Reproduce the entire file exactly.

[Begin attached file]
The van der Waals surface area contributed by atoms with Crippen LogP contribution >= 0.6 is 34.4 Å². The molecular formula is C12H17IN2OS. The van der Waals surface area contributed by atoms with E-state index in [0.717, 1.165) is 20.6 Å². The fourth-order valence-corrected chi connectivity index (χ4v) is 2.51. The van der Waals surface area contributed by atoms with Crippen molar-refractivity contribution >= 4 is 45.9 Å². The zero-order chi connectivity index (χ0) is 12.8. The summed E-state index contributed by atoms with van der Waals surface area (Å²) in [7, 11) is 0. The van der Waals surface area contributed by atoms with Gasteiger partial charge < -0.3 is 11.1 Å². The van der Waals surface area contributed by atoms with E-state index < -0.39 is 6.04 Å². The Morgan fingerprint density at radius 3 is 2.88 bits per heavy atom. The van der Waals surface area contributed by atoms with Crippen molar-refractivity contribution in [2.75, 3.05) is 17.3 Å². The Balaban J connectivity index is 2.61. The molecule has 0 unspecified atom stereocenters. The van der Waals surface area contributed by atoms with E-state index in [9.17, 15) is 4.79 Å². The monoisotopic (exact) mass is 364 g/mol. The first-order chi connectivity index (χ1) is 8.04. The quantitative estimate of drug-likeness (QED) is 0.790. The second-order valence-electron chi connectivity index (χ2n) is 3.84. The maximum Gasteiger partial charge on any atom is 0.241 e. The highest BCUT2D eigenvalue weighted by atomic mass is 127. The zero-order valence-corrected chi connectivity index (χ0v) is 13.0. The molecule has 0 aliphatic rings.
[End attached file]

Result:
The van der Waals surface area contributed by atoms with Crippen LogP contribution >= 0.6 is 34.4 Å². The molecular formula is C12H17IN2OS. The van der Waals surface area contributed by atoms with E-state index in [0.717, 1.165) is 20.6 Å². The fourth-order valence-corrected chi connectivity index (χ4v) is 2.51. The van der Waals surface area contributed by atoms with Crippen molar-refractivity contribution >= 4 is 45.9 Å². The zero-order chi connectivity index (χ0) is 12.8. The summed E-state index contributed by atoms with van der Waals surface area (Å²) in [7, 11) is 0. The van der Waals surface area contributed by atoms with Gasteiger partial charge < -0.3 is 11.1 Å². The van der Waals surface area contributed by atoms with E-state index < -0.39 is 6.04 Å². The Morgan fingerprint density at radius 3 is 2.88 bits per heavy atom. The van der Waals surface area contributed by atoms with Crippen molar-refractivity contribution in [2.75, 3.05) is 17.3 Å². The Balaban J connectivity index is 2.61. The molecule has 0 unspecified atom stereocenters. The van der Waals surface area contributed by atoms with E-state index in [9.17, 15) is 4.79 Å². The monoisotopic (exact) mass is 364 g/mol. The first-order chi connectivity index (χ1) is 8.04. The quantitative estimate of drug-likeness (QED) is 0.790. The second-order valence-electron chi connectivity index (χ2n) is 3.84. The maximum Gasteiger partial charge on any atom is 0.241 e. The highest BCUT2D eigenvalue weighted by atomic mass is 127. The zero-order valence-corrected chi connectivity index (χ0v) is 13.0. The molecule has 0 aliphatic rings.